Professor Brad Cross and a group of St. Thomas University students used New York City as a classroom in October.
Cross said one of his areas on interest is material history, which is studying history using real, tangible things alongside regular texts and printed sources.
“New York City has some incredible institutions,” he said.
“History museums, fine arts museums, but even just the city itself, so that was really a great opportunity for me to take students to New York as a kind of enrichment process.”
Cross has been taking students to the city since 2002 as a way to come in contact with the resources he uses in his own research and take students along on the journey.
The trip blends Cross’ students with those from other disciplines such as English, drama and fine arts. This year he partnered with professors Robin Whittaker and William Forrestall, taking approximately 35 students across the border.
The trip’s itinerary changes with the respective course Cross is teaching, whether it be world or U.S. history.
“So, when I take my world history students, we go to the Metropolitan Museum of Art and we look at Egyptian temples and Babylonian monuments and Greek and Roman stuff,” said Cross.
“When I teach urban history, I go to the Lower East Side Tenement Museum on Ellis Island, so there are an incredible number of facilities in New York, so I can adapt it to almost any course that I teach.”
Students also recalled places such as the New York Historical Society, Broadway and off-Broadway theatres, the 9/11 memorial site and One World Trade Center, the Empire State Building, Grand Central Station and the United Nations Headquarters, among others, as highlights of the trip.
Courtney Pittman was in one of Cross’ history classes last year, but wasn’t able to afford the trip until this time around.
“I really wanted to go my first year because I have never been to New York … so, this year when he announced the trip again, I couldn’t pass it down,” she said.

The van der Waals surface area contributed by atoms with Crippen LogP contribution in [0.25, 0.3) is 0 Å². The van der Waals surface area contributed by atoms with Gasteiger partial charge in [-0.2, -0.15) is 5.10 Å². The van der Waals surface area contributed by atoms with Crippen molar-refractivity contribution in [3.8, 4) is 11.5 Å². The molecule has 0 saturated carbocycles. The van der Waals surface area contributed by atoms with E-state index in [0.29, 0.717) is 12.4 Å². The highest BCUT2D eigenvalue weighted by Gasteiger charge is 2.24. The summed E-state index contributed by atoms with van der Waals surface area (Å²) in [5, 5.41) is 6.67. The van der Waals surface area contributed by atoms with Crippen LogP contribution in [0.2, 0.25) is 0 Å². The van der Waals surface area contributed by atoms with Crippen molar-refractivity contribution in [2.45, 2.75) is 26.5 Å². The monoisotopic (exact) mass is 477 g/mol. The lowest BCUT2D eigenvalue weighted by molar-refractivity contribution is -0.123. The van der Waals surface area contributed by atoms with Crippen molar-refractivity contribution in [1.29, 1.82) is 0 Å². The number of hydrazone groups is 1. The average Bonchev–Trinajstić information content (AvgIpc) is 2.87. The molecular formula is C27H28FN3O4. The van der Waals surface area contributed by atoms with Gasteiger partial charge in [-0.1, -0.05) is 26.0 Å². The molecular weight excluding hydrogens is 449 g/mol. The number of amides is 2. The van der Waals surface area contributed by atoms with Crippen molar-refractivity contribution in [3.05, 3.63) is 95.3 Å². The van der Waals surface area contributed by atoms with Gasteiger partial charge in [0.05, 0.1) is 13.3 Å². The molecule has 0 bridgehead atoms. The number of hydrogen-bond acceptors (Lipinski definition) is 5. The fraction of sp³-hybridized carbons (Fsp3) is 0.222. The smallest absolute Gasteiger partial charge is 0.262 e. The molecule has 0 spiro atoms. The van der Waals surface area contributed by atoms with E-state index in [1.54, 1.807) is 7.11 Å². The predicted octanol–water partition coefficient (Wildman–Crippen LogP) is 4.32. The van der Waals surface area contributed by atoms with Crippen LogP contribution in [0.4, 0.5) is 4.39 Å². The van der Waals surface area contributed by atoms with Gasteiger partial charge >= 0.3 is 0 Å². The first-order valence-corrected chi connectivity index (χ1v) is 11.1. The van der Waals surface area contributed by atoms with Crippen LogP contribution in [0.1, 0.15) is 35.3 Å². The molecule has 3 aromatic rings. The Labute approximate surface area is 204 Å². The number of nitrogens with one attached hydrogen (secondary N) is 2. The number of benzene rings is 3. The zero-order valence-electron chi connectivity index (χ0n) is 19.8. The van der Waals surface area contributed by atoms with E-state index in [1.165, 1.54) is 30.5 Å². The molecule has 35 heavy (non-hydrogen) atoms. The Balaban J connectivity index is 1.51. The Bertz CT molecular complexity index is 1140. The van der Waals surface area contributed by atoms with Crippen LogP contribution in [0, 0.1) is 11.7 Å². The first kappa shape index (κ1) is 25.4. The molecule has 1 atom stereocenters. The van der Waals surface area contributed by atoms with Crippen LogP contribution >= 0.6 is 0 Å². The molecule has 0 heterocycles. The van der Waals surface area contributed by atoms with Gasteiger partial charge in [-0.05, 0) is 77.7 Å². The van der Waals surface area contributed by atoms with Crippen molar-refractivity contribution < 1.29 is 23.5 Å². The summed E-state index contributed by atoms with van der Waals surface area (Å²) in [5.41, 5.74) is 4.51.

Pittman said her favourite part of the trip was getting to attend a taping of The Tonight Show with Jimmy Fallon and walking across the Brooklyn Bridge.
“He was hilarious,” she said of Fallon.
She said the Brooklyn Bridge “was absolutely beautiful.”
“The view of the city was perfect.”
Pittman said it was a good learning experience as Cross knows a lot about the city, so she could get a good gauge on the city’s past and present.
“The trip showed me all of the history, and all of the future that the city can hold.”
Third-year student Hannah Blizzard is studying English with a concentration in drama. She said New York, “the epicentre for theatre in North America,” allowed her to see three shows: Avenue Q, The Book of Mormon, and The Humans.
She said every opportunity to view theatre “expands my own experience as well as works in conjunction with my degree.”
Fourth-year student Brandon LeBlanc got involved with the trip through one of Cross’ U.S. history courses.
LeBlanc, who studies political science and human rights, had planned to take advantage of the university’s exchange program in New York. Although previous plans fell through, his desire to travel didn’t stop.
“It being my fourth year, I decided I wanted to go on at least one academic trip before I graduate, and I had never been to New York City, so this was the perfect opportunity,” he said.
LeBlanc said his favourite experience was going on the Staten Island Ferry.
“During the ride, you see Manhattan and all its tall buildings from afar and pass by the Statue of Liberty and several nice bridges,” LeBlanc said.
“On the ferry, and on Staten Island, are two very peaceful and quiet places in New York City.”
Cross said he had a lot of fun getting to know this year’s group of students on the trip. He said it’s always interesting to see things like how the students adapt to using the metropolis’ subway systems so quickly.
“I think that in the classroom there are distinct limits to what I’m able to provide as source materials for students when we study whatever the topic of the subject is,” said Cross.
Cross said it’s important to maintain the meeting of minds the trip provides.
“One of the things that I think is most important about this trip is that I do partner with other faculties from other disciplines, and it’s those conversations with students … about a shared experience they’ve had but from their own particular perspectives,” he said.
“So, I know that they’re integrating their studies as they come to terms with the experiences that they’re having on the streets of New York.”
When asked if the trip will continue, Cross said he couldn’t confirm whether it would be for this fall or next, but said “it will go on again.”
“I think it’s one thing to read either theoretical or historical works about a certain place, but then when you go there … it provides new avenues for interrogation, for research and [students] generate new ideas and new questions that wouldn’t have come just from within the classroom.”
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